and then re?uxed for 6 hours. The reaction mass is
tive agents such ‘as activated carbon or clays can pre
then cooled to room temperature and then quenched with
cede the removal of the inert organic liquid or solvent
water. The organic layer is separated and washed ?rst
when such is employed. Additionally an inert organic
with aqueous 3% sodium. carbonate and then with wa
solvent can be added to and in the puri?cation by ab
ter. The so-washed solution is then stripped of vola
sorptive agents. However, the product is generally satis
factory for insecticidal purposes without further puri?ca
tiles under vacuum. The residue, alight brown solid (re
crystallizing ‘from cyclohexane gave a MP. of 107-108°
tion.
\C.), is O-(p-tolyl) O-(4-nitrophenyl) methylphosphono—
As illustrative of other alkylphosphonothioates of this
Analysis-Theory: 9.6% P, 9.9% S. Found: 9.5% 55 invention are
P, 9.2% S.
_O~phenyl O-(4-nitrophenyl) n-propylphosphonothioate
Example VIII
O-phenyl 'O-(4-nitrophenyl) isoamylphosphonothioate
O-phenyl O-(2-nitrophenyl) n-propylphosphonothioate
Employing the procedure of Example VII but replac
thioategwf
'
-
-O-phenyl O-(3-methyl-4~nitrophenyl) methylphos—
ing O-(p-tolyl) methylphosphonochloridothionate with
an equimolecular amount of O-(m-tert.-butylphenyl) iso 60
‘amylphosphonobromidothionate there is obtained O-(m
tert.-butylphenyl) O-(4-nit-rophenyl) isoamylphosphono
thioate.
‘ Example IX
To a suitable reaction vessel equipped with a ther
65
mometer, agitator and re?ux condenser is charged ap
phonothioate
O-phenyl O-(4-methyl-2-nitrophenyl) methylphos~
phonothioate
O-(m-tolyl) O-(2-nitrophenyl) methylphosphonothioate
O-(o-tolyl) O~(4-nit-rophenyl) n-propylphosphonothioate
O-(o-tert. butylphenyl) O-(4-nitrophenyl) methylphos
phonothioate
O-phenyl O-(3-nitrophenyl) methylphosphonothioate
O- (m-tolyl) O-(4-nitrophenyl) ethylphosphonothioate
proximately 176 parts by weight of benzene, approxi
rnately 7.0 parts by weight (substantially 0.05 mole) of
4-nitrophenol, approximately 6.1 parts by weight (sub 70 0f the alkylphosphonothioates of this invention a par
ticularly useful group are the O-(4-nitrophenyl) alkyl
stantially ‘0.06 mole) of triethylamine, and approximately
phosphonothioates of the formula
{11.5 parts by weight (substantially 0.05 mole) of O
phenyl ethylphosphonochloridothionate. While agitating
the mixture is heated up to the re?ux temperature and
then re?uxed ‘for 6.5 hours. The reaction mass is then 75
S
3,085,044
f‘
6
5
O-(o-tolyl)
O-(4-nitrophenyl) methylphosphonothioate__ 0.20
O-(m-tolyl)
O-(4-nitrophenyl) methylphosphonothioate__ 0.20
O-(p-tolyl)
O-(4-nitrophenyl) methylphosphonothioate__ 2.00
wherein R is an alkyl radical containing 1 to 2 carbon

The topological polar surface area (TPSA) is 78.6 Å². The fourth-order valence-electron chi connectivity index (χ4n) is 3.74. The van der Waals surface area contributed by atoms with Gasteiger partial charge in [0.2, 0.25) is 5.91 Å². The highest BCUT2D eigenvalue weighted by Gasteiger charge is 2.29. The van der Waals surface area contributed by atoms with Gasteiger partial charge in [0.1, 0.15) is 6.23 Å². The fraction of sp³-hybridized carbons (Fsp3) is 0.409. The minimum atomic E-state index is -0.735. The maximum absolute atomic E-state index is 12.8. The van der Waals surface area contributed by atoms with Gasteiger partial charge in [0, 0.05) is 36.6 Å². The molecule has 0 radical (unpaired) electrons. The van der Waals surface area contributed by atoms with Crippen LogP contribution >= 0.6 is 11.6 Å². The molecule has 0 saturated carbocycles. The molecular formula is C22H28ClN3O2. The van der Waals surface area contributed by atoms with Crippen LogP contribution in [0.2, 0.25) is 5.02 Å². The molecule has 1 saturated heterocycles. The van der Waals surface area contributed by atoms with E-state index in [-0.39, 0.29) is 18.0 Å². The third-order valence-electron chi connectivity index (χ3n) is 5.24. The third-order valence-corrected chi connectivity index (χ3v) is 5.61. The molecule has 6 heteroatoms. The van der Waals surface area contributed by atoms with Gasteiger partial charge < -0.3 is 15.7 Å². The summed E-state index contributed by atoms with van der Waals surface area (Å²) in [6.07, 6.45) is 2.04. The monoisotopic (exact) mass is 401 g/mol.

atoms, and wherein R’ is phenyl, m-tolyl or o-tolyl.
It will be understood that the terms “insect” and “in
secticide” are used herein in their broad common usage
to include spiders, mites, ticks, and like pests which are
not in the strict biological sense classed as insects. Thus
the usage herein conforms to the de?nitions provided by
Congress in Public Law 104, the “Federal Insecticide,
Fungicide, and Rodenticide Act” of 1947, Section 2, sub
A 1% by weight concentrate of the compound to be
evaluated is prepared by dissolving the chemical in 10
ml. of acetone. A 0.25 cc. tuberculin, B-D Yale syringe
section h, wherein the term “insec ” is used to refer not 10 is ?lled with the concentrate and placed in a microinjec
only to those small invertebrate animals belonging mostly
to the class Insecta, comprising six-legged, usually winged
tion apparatus.
The injector lever is pressed several
times to make certain that no air bubbles are trapped in
forms, as beetles, bugs, bees, flies, and so forth, but also
to other allied classes of arthropods whose members are
Wingless and usually have more than six legs, as spiders,
the needle and the needle is wiped with ?lter paper to
remove any excess solution. The injector lever is pressed
once to produce one rnicroliter which is applied directly
to the ventral side of the abdomen of each of 10 plum
mites, ticks, centipedes, and wood lice.
The alkylphosphonothioates of this invention are effec
curculio (Conolrachelus nenuphar). After application
tive against a wide variety of insects and as illustrative of
each insect is released within observation dishes and held
their activity but not limitative thereof is the following:
for 24 hours at room temperature and mortality obser
A rimless, 25 x 200 mm. culture tube is rinsed with 20 vations made at the end of that time. This procedure is
acetone and is placed in a holding block. The tube is
repeated at decreasing concentrations until a 100% kill is
?lled with 50 cc. of distilled water. Next 0.1 cc. or 0.1
gram of the compound to be evaluated is dissolved in ace
tone to make a 1% by weight concentrate of the com
observed.
pound. 0.05 ml. of this concentrate is pipetted into the 25